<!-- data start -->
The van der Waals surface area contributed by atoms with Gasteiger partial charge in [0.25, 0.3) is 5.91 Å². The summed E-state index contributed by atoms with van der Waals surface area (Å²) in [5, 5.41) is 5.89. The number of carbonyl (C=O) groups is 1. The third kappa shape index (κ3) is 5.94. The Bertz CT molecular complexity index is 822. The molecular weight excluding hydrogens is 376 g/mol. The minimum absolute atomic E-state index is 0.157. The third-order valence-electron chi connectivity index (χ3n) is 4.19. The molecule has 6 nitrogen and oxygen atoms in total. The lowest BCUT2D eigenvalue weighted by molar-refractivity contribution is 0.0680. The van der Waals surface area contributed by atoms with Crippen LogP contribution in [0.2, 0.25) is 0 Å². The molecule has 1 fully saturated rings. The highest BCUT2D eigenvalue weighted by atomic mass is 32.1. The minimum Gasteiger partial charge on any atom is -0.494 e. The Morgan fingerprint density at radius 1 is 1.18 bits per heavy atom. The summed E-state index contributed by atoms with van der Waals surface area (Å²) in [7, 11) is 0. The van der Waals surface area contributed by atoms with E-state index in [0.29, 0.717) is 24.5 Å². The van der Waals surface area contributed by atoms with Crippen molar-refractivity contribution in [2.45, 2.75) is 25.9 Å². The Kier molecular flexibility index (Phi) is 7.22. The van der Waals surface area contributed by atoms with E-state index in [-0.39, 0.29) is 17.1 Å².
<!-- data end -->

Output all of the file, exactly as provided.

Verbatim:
The van der Waals surface area contributed by atoms with Gasteiger partial charge in [0.25, 0.3) is 5.91 Å². The summed E-state index contributed by atoms with van der Waals surface area (Å²) in [5, 5.41) is 5.89. The number of carbonyl (C=O) groups is 1. The third kappa shape index (κ3) is 5.94. The Bertz CT molecular complexity index is 822. The molecular weight excluding hydrogens is 376 g/mol. The minimum absolute atomic E-state index is 0.157. The third-order valence-electron chi connectivity index (χ3n) is 4.19. The molecule has 6 nitrogen and oxygen atoms in total. The lowest BCUT2D eigenvalue weighted by molar-refractivity contribution is 0.0680. The van der Waals surface area contributed by atoms with Crippen LogP contribution in [0.2, 0.25) is 0 Å². The molecule has 1 fully saturated rings. The highest BCUT2D eigenvalue weighted by atomic mass is 32.1. The minimum Gasteiger partial charge on any atom is -0.494 e. The Morgan fingerprint density at radius 1 is 1.18 bits per heavy atom. The summed E-state index contributed by atoms with van der Waals surface area (Å²) in [7, 11) is 0. The van der Waals surface area contributed by atoms with E-state index in [0.29, 0.717) is 24.5 Å². The van der Waals surface area contributed by atoms with Crippen molar-refractivity contribution in [2.45, 2.75) is 25.9 Å². The Kier molecular flexibility index (Phi) is 7.22. The van der Waals surface area contributed by atoms with E-state index in [-0.39, 0.29) is 17.1 Å².